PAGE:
I was happy to see your story include biracial children as they make up the fastest growing of the minority populations in the US. What are the challenges unique to writing a biracial character?
It’s funny, because I never think of Evelyn and Frankie as being biracial, or, actually tri-racial (Haitian and French-Canadian) because, to me, their characters are so strong they are just themselves. The challenge was in giving them a background suitable to their bravery and kindness, I was attracted to having them come from Haiti because of the tremendous dignity and fortitude of the Haitian people. The history of that island is rife with genocide, extreme cruelty and suffering, and devastation, yet her people staged the only successful slave rebellion in the West Indies (a good mirroring of what will happen on Ayda). In my world, skin pigment does not matter at all (the daylights are a person’s defining characteristic), and so I rarely brought it up in my books, unless it was important as a way to define a character, just as I would say they were tall or thin or beady-eyed. The only moment where I felt I had to address it was in the very beginning of the story when the boys first meet the girls. Maine is a very white state, and the girls have been adopted and come to live in a small village. They would notice that they didn’t “fit in” and so I had them talk about it…but I leave it open as to why they felt that way. I imagined that after living through an earthquake and being orphaned and transplanted, there are many things that would make one feel different, and so I didn’t want to overly simplify their feelings.
I have been a lifelong fan of Ursula LeGuin, in particular her Earthsea books. Among your fantasy favorites did you have a mentor text that inspired you in the writing of this trilogy?
I LOVE the Earthsea Chronicles, and LeGuin is a huge influence on me (Her sense of fairness just shines out in every sentence). My other favorite is Left Hand of Darkness. I was a huge Tolkien fan, and The Lord of the Rings inspired me to try to write a story on an epic scale and not be afraid of going deep and creating maps and mythology. I also wanted to write a story that both boys and girls would like, so I studied his balance of action and character. Another big influence was Philip Pullman and His Darkest Materials trilogy. Pullman does not shy away from taking on metaphysical and spiritual questions, and his books blew me away. All of these books have a similar theme that is at the crux of all great fantasy-adventures: the eternal struggle between free will and domination. It is our most basic conflict, both in the external world and in our internal evolution, and that is why we will be writing and reading about it as long as humans walk the earth.
And now the practical: how long did it take to write this trilogy from first glimmer of inspiration to the final edits of this third book?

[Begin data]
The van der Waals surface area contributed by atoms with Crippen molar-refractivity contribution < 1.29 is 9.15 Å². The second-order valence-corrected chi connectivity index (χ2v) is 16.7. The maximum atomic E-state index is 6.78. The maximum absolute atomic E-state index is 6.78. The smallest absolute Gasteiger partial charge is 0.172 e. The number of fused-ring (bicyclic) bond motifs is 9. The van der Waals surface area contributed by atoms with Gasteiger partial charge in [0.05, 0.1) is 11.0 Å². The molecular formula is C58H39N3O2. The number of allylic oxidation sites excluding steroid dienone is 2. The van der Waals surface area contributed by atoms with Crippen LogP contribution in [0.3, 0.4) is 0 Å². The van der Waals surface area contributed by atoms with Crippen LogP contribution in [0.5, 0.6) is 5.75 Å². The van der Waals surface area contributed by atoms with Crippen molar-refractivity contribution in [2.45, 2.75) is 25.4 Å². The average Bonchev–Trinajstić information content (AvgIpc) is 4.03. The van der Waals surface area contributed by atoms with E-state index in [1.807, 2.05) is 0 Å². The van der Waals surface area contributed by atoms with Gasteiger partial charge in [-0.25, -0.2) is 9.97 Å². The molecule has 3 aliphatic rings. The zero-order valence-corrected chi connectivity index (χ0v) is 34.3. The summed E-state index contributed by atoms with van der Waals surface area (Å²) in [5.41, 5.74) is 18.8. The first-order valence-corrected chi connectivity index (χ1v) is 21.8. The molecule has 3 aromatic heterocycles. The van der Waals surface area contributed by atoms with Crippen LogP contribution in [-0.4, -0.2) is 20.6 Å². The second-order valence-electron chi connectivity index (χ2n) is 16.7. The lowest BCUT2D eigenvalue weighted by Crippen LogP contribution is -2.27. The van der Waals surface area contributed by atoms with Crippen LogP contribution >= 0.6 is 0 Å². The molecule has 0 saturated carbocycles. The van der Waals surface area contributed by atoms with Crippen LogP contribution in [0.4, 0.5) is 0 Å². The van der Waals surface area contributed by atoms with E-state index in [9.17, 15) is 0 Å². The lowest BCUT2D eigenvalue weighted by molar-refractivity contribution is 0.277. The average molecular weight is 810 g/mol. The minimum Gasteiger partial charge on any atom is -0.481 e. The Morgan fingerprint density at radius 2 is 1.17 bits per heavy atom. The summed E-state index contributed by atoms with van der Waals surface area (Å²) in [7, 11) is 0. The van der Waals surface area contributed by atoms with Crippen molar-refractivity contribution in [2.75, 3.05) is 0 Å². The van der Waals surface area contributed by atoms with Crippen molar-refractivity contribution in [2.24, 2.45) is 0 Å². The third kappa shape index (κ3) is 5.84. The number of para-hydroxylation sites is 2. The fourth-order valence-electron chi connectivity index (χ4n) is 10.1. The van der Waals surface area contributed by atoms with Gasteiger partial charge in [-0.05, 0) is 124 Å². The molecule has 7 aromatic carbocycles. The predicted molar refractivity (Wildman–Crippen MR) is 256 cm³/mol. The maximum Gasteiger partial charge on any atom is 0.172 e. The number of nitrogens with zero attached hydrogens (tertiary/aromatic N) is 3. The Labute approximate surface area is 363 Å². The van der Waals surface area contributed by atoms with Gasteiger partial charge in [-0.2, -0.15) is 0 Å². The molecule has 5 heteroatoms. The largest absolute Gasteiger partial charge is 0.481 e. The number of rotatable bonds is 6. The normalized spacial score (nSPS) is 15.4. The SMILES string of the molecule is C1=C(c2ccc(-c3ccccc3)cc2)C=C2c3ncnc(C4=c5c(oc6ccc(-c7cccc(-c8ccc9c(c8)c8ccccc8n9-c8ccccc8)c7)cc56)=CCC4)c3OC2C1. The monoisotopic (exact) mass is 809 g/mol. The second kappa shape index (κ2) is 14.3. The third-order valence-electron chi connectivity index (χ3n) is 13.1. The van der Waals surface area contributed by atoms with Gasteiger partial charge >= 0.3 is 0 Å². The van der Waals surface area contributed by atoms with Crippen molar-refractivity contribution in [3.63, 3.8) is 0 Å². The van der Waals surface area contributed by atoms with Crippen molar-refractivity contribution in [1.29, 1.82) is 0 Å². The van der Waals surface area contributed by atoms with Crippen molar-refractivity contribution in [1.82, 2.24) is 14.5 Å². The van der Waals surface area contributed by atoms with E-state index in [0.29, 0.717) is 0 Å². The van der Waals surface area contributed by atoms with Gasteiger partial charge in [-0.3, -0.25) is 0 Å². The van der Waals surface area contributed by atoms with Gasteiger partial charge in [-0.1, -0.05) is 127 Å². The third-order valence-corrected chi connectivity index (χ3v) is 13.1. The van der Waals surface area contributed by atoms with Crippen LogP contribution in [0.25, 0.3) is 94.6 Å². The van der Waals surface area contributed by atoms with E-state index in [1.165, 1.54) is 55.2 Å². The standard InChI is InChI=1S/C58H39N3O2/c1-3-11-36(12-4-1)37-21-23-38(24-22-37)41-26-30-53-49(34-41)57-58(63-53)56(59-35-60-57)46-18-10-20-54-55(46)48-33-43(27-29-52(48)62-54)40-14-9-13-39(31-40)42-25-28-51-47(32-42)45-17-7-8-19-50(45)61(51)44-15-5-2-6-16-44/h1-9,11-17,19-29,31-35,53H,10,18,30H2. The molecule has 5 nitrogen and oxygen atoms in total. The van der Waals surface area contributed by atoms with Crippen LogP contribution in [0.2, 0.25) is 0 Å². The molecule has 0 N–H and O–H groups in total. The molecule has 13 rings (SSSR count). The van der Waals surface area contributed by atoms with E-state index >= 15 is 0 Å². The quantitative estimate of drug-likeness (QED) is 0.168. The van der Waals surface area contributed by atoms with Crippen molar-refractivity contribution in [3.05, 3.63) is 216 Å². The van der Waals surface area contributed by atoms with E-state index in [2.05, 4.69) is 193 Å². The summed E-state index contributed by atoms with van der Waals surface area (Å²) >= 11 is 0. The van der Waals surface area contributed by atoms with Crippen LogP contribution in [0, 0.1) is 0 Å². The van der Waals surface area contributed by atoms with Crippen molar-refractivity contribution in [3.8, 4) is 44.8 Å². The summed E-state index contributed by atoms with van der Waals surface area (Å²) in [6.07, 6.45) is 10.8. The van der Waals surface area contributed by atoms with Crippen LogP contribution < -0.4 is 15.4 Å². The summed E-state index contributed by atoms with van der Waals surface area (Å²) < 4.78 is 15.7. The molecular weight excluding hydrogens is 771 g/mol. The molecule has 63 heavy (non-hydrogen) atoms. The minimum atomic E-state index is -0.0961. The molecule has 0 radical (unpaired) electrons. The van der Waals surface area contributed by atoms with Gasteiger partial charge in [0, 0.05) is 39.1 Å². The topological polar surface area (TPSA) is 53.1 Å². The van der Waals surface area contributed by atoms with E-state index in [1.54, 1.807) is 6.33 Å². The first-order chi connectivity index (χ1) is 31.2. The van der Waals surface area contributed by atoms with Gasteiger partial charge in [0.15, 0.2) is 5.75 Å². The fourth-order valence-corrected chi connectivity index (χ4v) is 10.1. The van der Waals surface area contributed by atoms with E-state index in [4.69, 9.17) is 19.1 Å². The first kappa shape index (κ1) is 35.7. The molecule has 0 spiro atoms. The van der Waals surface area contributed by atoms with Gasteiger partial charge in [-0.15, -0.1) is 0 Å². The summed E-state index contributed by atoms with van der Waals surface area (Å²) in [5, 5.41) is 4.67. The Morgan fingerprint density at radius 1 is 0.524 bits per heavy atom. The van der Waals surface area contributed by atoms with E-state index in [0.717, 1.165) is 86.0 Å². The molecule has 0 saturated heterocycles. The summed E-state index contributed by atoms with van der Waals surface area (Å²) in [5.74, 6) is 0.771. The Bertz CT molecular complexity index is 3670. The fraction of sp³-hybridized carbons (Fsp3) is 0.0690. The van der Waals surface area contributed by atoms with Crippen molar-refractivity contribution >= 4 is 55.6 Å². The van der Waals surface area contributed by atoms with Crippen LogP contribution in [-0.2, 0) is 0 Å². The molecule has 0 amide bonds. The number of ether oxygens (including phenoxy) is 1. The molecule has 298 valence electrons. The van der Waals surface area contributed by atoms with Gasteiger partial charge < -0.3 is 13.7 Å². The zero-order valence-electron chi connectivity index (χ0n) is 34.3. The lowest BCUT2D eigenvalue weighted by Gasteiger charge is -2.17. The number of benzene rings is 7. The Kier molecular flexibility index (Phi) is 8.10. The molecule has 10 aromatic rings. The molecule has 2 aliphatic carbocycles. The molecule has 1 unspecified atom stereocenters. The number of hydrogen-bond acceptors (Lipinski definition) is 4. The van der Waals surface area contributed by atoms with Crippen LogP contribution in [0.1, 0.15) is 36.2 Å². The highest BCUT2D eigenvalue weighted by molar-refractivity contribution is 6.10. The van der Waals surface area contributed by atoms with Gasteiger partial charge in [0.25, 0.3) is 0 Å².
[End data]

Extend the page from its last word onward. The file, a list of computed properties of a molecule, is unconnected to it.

Yikes, I’m embarrassed to admit that the first glimpses of this story began when my children were 6 and 9. It took me ten years from telling it to them as an extended bedtime story to the final corrections on the last book. I had no idea then what I was getting myself into. My office has a bulletin board layered with research notes, maps, timelines, and imagery, and I need to take it down and file it all away but I’m too attached. It’s my children’s youth. It is going to be a big day when I tackle the bulletin board.
What do you wish you’d known before embarking on the enterprise of writing a fantasy trilogy?
I wish I had known how easy it is to get thrown off course by feedback as you write a long series. The first book comes out and you have to be disciplined and not read reviews (good or bad) too often or take in too much of what other people tell you about the book, especially if you are in the throes of writing the next books. The voice you need to hear is your own. Only you know the full arc of the story, but everyone will give you their opinions about each book as a separate thing. And for every person who doesn’t like something, there’s another who absolutely loves that very same thing. It took me until mid-way through writing the second book to tune those opinions out and just write. For me, the story has been half-told up until now, anyway. Today, finally, it is out in the world, complete. Ten years later!! I’m excited to hear from fans who can read all three books in one sweep. That is incredibly exciting for me.
Thank you so much for sharing your books with our readers at The Mixed Up Files. All three titles in the Five Stones trilogy are available now. We are doing a giveaway of three signed copies of The Kinfolk and also a Fifth Stone necklace. Leave a comment below to be in the drawing for the goodies.
What a fascinating interview! Can’t wait to read these books.